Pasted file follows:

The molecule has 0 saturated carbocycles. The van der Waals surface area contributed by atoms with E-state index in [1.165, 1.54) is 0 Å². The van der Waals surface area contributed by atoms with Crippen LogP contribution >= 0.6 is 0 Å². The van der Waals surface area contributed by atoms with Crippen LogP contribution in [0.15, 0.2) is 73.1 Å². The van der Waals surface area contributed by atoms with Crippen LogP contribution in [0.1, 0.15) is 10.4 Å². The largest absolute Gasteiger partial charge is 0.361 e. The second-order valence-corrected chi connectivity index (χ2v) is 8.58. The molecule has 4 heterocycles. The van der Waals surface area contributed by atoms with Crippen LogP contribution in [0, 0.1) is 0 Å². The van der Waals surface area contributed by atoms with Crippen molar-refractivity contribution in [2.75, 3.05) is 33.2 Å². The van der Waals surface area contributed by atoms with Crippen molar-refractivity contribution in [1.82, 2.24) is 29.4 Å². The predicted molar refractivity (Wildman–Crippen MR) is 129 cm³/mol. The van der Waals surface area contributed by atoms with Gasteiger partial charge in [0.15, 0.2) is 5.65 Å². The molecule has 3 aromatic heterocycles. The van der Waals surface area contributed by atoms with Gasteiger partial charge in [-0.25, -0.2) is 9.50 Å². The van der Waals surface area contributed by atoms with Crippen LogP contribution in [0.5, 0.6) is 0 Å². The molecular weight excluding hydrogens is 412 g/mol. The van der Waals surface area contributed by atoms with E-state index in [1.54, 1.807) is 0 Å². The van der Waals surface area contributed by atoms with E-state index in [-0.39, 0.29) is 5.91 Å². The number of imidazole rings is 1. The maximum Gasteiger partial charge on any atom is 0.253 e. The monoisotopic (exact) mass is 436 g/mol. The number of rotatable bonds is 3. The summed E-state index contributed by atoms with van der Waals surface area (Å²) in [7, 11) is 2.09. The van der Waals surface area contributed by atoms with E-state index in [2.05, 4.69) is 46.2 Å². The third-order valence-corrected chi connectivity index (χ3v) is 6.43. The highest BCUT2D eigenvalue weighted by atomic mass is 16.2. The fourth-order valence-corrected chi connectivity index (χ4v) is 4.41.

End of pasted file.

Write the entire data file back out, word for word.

The molecule has 0 saturated carbocycles. The van der Waals surface area contributed by atoms with E-state index in [1.165, 1.54) is 0 Å². The van der Waals surface area contributed by atoms with Crippen LogP contribution >= 0.6 is 0 Å². The van der Waals surface area contributed by atoms with Crippen LogP contribution in [0.15, 0.2) is 73.1 Å². The van der Waals surface area contributed by atoms with Crippen LogP contribution in [0.1, 0.15) is 10.4 Å². The largest absolute Gasteiger partial charge is 0.361 e. The second-order valence-corrected chi connectivity index (χ2v) is 8.58. The molecule has 4 heterocycles. The van der Waals surface area contributed by atoms with Crippen LogP contribution in [0, 0.1) is 0 Å². The van der Waals surface area contributed by atoms with Crippen molar-refractivity contribution in [2.75, 3.05) is 33.2 Å². The van der Waals surface area contributed by atoms with Crippen molar-refractivity contribution in [1.82, 2.24) is 29.4 Å². The predicted molar refractivity (Wildman–Crippen MR) is 129 cm³/mol. The van der Waals surface area contributed by atoms with Gasteiger partial charge in [0.15, 0.2) is 5.65 Å². The molecule has 3 aromatic heterocycles. The van der Waals surface area contributed by atoms with Gasteiger partial charge in [-0.25, -0.2) is 9.50 Å². The van der Waals surface area contributed by atoms with Crippen LogP contribution in [0.5, 0.6) is 0 Å². The molecular weight excluding hydrogens is 412 g/mol. The van der Waals surface area contributed by atoms with E-state index in [1.54, 1.807) is 0 Å². The van der Waals surface area contributed by atoms with E-state index in [-0.39, 0.29) is 5.91 Å². The number of imidazole rings is 1. The maximum Gasteiger partial charge on any atom is 0.253 e. The monoisotopic (exact) mass is 436 g/mol. The number of rotatable bonds is 3. The summed E-state index contributed by atoms with van der Waals surface area (Å²) in [7, 11) is 2.09. The van der Waals surface area contributed by atoms with E-state index in [2.05, 4.69) is 46.2 Å². The third-order valence-corrected chi connectivity index (χ3v) is 6.43. The highest BCUT2D eigenvalue weighted by atomic mass is 16.2. The fourth-order valence-corrected chi connectivity index (χ4v) is 4.41.